The human resources department has not always been perceived as having a big impact on the profitability of a company, in the same way as, say, sales or finance. But this perception is perhaps a little unfair.
After all, who is responsible for the talent that drives those departments?
When you strip everything back, it is fair to say that a business is only really as good as the people working within it. Without people, you simply don’t have a company (in fact, the literal definition of a company is ‘a group of people’), and it is HR that is responsible for those people – attracting them, developing them, and strategically organising them in a way that enables the business to perform at its best.
Bearing that in mind, it seems nonsensical to suggest that HR is not a critical factor in a company’s profitability. But the problem lies in demonstrating where that value lies, and how, specifically, HR impacts the bottom line.
Perhaps the most obvious point to make is around talent management. Strong talent is the driving force behind the success of any business, and it is the responsibility of HR to understand the talent required, attract that talent, and ensure those people are developed in a way that will enable them to help the organisation meet its strategic goals.
Leadership talent management deserves its own mention, particularly given that many organisations are struggling to attract and retain effective leaders at the moment. Strong leadership can make or break a business, particularly during tough or turbulent times, or periods of significant change.
By attracting the right leaders, and developing them in the right way, HR can have a huge impact on the success of an organisation. It is not a case of simply saying, ‘we need a leader for X department’ – it is a case of assessing the leadership needs of the department or organisation in question, attracting somebody who fits that need, and then developing their skills and behaviours in line with specific requirements.
When HR does all of these jobs effectively, the impact on the bottom line is undeniable. You end up having the right people in the right roles, performing at the highest possible level, and this is inevitably going to affect wider business performance, and therefore the overall profitability of the company.
Through succession planning, HR can also ensure there is minimal disruption to productivity through key talent leaving the business.
Employee engagement and business performance
Hay Group recently undertook research to investigate any tangible link between employee engagement and business performance, and they discovered a causal link between the two.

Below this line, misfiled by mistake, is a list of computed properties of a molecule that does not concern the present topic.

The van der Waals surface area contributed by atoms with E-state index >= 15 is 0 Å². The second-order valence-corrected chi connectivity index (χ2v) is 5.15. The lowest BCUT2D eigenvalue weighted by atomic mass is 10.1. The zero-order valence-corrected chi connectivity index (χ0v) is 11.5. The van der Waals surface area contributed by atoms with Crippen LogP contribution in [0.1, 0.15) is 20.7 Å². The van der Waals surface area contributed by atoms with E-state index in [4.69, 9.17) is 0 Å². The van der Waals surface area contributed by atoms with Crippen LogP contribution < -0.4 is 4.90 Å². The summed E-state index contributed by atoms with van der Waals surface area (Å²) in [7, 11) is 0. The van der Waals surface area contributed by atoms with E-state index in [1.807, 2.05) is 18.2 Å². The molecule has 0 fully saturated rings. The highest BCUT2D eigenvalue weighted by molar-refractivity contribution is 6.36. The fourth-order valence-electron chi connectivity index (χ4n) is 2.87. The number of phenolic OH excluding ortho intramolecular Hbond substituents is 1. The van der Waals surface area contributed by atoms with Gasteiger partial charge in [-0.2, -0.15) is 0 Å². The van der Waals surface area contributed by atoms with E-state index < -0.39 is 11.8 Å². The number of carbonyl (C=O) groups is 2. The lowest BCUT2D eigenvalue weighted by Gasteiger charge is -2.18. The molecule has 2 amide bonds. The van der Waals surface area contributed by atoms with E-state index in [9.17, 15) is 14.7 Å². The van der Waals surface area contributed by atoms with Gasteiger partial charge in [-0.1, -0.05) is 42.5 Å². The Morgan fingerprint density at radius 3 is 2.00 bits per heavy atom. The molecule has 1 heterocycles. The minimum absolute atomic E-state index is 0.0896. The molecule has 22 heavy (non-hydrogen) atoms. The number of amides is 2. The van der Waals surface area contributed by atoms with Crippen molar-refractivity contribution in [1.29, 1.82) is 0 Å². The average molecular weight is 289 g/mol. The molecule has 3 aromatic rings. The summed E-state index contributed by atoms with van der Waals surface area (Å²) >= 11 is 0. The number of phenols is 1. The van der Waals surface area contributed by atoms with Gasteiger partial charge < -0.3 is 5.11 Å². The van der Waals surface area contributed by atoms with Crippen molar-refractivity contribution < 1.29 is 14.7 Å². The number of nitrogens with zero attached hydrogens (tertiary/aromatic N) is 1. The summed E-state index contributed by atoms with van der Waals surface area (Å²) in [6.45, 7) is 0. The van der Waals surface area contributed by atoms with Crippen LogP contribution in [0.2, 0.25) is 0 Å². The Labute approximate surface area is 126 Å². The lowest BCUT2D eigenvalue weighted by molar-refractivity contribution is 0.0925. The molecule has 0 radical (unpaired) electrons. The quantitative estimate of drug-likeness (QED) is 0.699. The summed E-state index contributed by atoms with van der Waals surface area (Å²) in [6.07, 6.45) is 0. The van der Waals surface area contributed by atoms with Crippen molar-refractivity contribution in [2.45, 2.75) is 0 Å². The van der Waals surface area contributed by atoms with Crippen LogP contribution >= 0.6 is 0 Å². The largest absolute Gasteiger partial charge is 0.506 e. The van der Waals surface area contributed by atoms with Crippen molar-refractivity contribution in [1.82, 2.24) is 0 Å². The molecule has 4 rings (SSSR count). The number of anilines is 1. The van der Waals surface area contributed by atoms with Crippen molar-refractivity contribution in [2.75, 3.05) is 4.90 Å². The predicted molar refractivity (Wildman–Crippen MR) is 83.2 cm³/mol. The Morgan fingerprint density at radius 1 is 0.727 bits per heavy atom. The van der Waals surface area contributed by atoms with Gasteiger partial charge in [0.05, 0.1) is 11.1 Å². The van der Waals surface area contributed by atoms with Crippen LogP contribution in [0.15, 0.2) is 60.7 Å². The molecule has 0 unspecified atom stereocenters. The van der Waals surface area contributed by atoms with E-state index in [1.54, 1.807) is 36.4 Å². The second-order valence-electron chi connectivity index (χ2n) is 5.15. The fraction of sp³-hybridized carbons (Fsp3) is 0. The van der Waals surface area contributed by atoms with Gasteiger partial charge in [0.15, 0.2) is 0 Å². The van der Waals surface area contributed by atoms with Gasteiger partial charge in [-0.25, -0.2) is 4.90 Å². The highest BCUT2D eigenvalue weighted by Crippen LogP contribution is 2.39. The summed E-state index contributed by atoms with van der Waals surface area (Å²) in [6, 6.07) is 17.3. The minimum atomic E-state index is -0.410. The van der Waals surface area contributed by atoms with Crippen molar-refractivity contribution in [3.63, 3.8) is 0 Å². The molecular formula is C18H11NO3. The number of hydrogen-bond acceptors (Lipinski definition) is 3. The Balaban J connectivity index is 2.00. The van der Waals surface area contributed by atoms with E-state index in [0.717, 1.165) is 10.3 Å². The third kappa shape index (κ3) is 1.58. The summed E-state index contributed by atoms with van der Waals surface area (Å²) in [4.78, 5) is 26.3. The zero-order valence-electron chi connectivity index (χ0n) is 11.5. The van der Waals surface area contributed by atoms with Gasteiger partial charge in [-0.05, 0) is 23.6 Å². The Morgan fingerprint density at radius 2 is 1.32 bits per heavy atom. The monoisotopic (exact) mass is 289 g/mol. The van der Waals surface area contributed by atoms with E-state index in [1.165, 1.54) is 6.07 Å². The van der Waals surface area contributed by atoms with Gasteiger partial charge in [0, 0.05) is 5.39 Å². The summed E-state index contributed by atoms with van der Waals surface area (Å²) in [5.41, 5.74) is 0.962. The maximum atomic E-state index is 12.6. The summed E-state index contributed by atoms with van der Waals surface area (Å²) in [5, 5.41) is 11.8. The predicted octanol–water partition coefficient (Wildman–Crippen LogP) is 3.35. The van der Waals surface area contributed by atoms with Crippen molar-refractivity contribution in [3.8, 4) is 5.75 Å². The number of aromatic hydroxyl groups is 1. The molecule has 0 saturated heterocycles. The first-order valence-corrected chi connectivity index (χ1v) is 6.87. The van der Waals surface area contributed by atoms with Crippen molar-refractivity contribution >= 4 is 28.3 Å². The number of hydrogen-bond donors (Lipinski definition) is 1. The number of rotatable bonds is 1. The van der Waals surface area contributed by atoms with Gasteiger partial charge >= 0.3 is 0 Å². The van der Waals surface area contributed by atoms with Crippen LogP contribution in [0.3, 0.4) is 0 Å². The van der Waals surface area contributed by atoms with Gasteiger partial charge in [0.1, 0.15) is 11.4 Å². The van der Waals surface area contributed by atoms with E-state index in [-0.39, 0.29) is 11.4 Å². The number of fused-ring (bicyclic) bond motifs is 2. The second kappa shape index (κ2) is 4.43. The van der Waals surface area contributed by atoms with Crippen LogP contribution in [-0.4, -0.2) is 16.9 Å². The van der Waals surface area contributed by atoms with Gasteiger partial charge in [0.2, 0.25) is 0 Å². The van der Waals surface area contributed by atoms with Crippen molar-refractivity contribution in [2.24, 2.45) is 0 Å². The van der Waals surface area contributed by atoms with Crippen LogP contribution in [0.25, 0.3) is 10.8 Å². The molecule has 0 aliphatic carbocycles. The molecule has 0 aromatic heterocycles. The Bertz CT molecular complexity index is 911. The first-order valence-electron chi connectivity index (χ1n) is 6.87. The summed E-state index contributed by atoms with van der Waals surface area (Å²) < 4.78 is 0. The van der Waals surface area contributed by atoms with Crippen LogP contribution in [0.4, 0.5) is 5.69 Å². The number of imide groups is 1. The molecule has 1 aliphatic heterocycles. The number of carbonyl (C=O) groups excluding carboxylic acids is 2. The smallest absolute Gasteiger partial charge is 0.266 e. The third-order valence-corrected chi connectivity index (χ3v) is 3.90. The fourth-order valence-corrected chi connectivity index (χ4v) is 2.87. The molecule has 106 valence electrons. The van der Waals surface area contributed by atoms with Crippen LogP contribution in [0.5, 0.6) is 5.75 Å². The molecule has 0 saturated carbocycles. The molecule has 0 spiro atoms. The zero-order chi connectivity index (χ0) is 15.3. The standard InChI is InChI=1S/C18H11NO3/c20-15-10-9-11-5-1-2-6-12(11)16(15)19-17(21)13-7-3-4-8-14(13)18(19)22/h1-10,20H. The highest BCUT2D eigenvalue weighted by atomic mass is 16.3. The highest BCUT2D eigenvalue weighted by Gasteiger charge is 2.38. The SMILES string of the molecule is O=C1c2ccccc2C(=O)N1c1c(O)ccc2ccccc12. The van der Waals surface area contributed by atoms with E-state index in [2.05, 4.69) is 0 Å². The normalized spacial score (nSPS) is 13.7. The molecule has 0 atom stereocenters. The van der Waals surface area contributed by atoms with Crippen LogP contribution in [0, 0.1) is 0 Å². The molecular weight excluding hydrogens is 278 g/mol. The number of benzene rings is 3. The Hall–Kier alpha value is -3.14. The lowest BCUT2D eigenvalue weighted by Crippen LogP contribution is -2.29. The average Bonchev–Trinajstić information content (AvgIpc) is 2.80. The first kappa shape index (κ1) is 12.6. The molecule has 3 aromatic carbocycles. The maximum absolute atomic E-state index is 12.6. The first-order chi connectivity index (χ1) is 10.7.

They discovered that keeping employees and enabled improved an organisation’s bottom line and helped it better prepare for future challenges. The report suggested firms with the highest engagement scores had, on average, 4.5 times the revenue of those with the lowest.
The report also found that individuals with high levels of both engagement and enablement (i.e. the tools they need to succeed) were 50% more likely to exceed performance targets.
Engagement doesn’t only boost business performance, however – it also improves retention levels. Retaining top talent does, indirectly, impact business performance, but it is also serves to save on costs.
Quantitative analysis firm Oxford Economics showed that staff turnover costs the UK economy at least £4.13bn every year, with the average cost of a new hire amounting to £30,615 on average (£5,433 logistics costs and £25,182 on wages during the initial period of low productivity).
If you accept the premise that HR is ultimately responsible for engagement levels in an organisation, you could therefore make the fair assumption that, by having an impact on employee engagement, HR indirectly affects the bottom line and delivers a tangible commercial benefit.
Aligning HR with overall strategy
The thing to remember here is that, as with anything in business, there is no ‘one-size-fits-all’ solution when it comes to impacting the bottom line through your HR activities. The key is to make sure your HR strategy is intrinsically linked with the strategic goals of the wider business.
Every department is essential, but ultimately everything a business wants to achieve needs people to make it happen, and if the right people are not in place at the right time, the result could be disastrous. It is therefore essential to look at organisational goals and build a HR strategy around them.
Take employee development, for example.
Spending time and money putting people through learning interventions might increase their skills and knowledge, but in order to ensure the best possible return on investment, of time and of money, it is far more effective to provide those people with learning that will give them the skills, or teach them the behaviours, that will specifically help them contribute to the success of the company.
People are the key to success
It is no secret that most businesses are operating in an increasingly tough commercial environment, with competition fiercer than ever. The ability to innovate, analyse, and spot opportunities, is absolutely essential for any organisation that wants to succeed.
It is people who do all of those things, and regardless of which department those people reside in, it is HR that has overall responsibility for making sure the workforce is made up of the right people, in the right places, being developed in the appropriate way.
On that basis, and given the evidence that factors like employee engagement – a key function of HR – have a significant impact on productivity and profitability, it is safe to say that HR plays a vital role in the health of the bottom line.
But the question remains: does perception reflect reality, or, when it comes to the bottom line, is HR still, unfairly, seen as second-best to the departments traditionally associated with revenue generation.